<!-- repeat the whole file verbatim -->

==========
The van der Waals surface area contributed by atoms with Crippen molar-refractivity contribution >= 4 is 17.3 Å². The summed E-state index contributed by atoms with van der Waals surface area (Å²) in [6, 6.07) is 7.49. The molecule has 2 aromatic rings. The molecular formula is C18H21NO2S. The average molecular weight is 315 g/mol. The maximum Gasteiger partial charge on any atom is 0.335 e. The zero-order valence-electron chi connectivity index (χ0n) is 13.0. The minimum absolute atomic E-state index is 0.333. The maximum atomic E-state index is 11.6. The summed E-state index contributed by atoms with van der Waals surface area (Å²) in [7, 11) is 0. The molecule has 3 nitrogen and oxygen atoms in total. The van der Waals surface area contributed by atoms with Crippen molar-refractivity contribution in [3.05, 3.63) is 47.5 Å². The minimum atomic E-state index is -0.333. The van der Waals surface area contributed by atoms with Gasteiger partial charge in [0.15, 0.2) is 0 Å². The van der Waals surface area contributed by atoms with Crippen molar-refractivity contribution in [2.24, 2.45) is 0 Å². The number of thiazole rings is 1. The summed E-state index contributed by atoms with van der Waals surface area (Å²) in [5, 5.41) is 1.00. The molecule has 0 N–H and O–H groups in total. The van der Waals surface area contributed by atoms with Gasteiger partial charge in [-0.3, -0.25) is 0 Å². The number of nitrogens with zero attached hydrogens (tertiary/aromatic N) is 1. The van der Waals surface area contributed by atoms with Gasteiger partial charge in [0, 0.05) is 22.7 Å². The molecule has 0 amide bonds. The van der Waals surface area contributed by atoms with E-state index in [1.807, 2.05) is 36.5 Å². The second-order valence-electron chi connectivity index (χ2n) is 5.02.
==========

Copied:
The van der Waals surface area contributed by atoms with Crippen molar-refractivity contribution >= 4 is 17.3 Å². The summed E-state index contributed by atoms with van der Waals surface area (Å²) in [6, 6.07) is 7.49. The molecule has 2 aromatic rings. The molecular formula is C18H21NO2S. The average molecular weight is 315 g/mol. The maximum Gasteiger partial charge on any atom is 0.335 e. The zero-order valence-electron chi connectivity index (χ0n) is 13.0. The minimum absolute atomic E-state index is 0.333. The maximum atomic E-state index is 11.6. The summed E-state index contributed by atoms with van der Waals surface area (Å²) in [7, 11) is 0. The molecule has 3 nitrogen and oxygen atoms in total. The van der Waals surface area contributed by atoms with Crippen molar-refractivity contribution in [3.05, 3.63) is 47.5 Å². The minimum atomic E-state index is -0.333. The van der Waals surface area contributed by atoms with Gasteiger partial charge in [0.15, 0.2) is 0 Å². The van der Waals surface area contributed by atoms with Crippen molar-refractivity contribution in [2.24, 2.45) is 0 Å². The number of thiazole rings is 1. The summed E-state index contributed by atoms with van der Waals surface area (Å²) in [5, 5.41) is 1.00. The molecule has 0 N–H and O–H groups in total. The van der Waals surface area contributed by atoms with Gasteiger partial charge in [-0.3, -0.25) is 0 Å². The number of nitrogens with zero attached hydrogens (tertiary/aromatic N) is 1. The van der Waals surface area contributed by atoms with Gasteiger partial charge in [0, 0.05) is 22.7 Å². The molecule has 0 amide bonds. The van der Waals surface area contributed by atoms with E-state index in [1.807, 2.05) is 36.5 Å². The second-order valence-electron chi connectivity index (χ2n) is 5.02.